In ideal conditions mature Red Composting Worms can lay an egg sack every 6-8 weeks. Each sack will contain between 2-4 tiny baby worms, not the 6-12 commonly spoken of. In our experience we have never seen more that 5 at a time. Many people ask us why they can’t find any eggs in their bins, here a few reasons your worms may not be procreating.
When we say ideal conditions we mean just that, this includes temperature, moisture, food availability and ph levels. The worms we keep outside generally lay eggs in the warmth of late spring. They like a steady temperature of at least 75 F or 22 C to mate. Moisture should be consistent, don’t let bins get to dry or wet, use bedding and food content to maintain a constant balance. Red worms will tolerate a slightly acidic environment but try to keep them as close to neutral as you can. Food should be present in reasonable quantities, if over fed, bins can become anaerobic.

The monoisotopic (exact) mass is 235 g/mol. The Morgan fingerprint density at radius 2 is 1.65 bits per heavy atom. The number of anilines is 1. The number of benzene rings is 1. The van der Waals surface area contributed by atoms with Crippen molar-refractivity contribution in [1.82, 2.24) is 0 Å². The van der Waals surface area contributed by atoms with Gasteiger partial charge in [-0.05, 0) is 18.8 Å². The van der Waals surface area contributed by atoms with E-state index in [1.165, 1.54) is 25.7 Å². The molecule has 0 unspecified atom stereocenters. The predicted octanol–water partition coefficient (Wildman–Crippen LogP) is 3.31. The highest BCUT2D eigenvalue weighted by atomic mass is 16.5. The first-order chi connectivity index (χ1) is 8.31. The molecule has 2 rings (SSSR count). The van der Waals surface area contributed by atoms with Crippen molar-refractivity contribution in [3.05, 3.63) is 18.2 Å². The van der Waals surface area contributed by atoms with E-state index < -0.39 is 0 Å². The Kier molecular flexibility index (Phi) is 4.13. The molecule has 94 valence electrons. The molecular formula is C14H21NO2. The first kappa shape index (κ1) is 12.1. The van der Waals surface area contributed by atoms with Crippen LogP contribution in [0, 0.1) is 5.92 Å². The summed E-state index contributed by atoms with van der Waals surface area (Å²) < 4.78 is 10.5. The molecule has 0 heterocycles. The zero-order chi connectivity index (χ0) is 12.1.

Make sure you are familiar with what eggs sacks look like. Above is a great photo that shows the size and colour of some eggs. Take note of the colour, the brighter yellow one are viable eggs that remain unhatched. The darker brownish ones are older and have already hatched.
Check that your worms are mature enough to breed. These worms can live 2-3 years and make take up to 9 months to reach adulthood. If you study the worms, you will note a saddle or collar nearer to one end. These are the reproductive organs in a worm. Matures worms will exhibit a well-defined noticeable saddle and be between 3-4 inches long.
There are methods to jumpstart egg laying, some people starve worms for a bit then introduce a steady food supply to stimulate mating. Another burgeoning idea is that red worms require more protein than a strictly vegan diet can provide. Try adding some higher protein food like dry dog or cat crunchies to induce reproduction.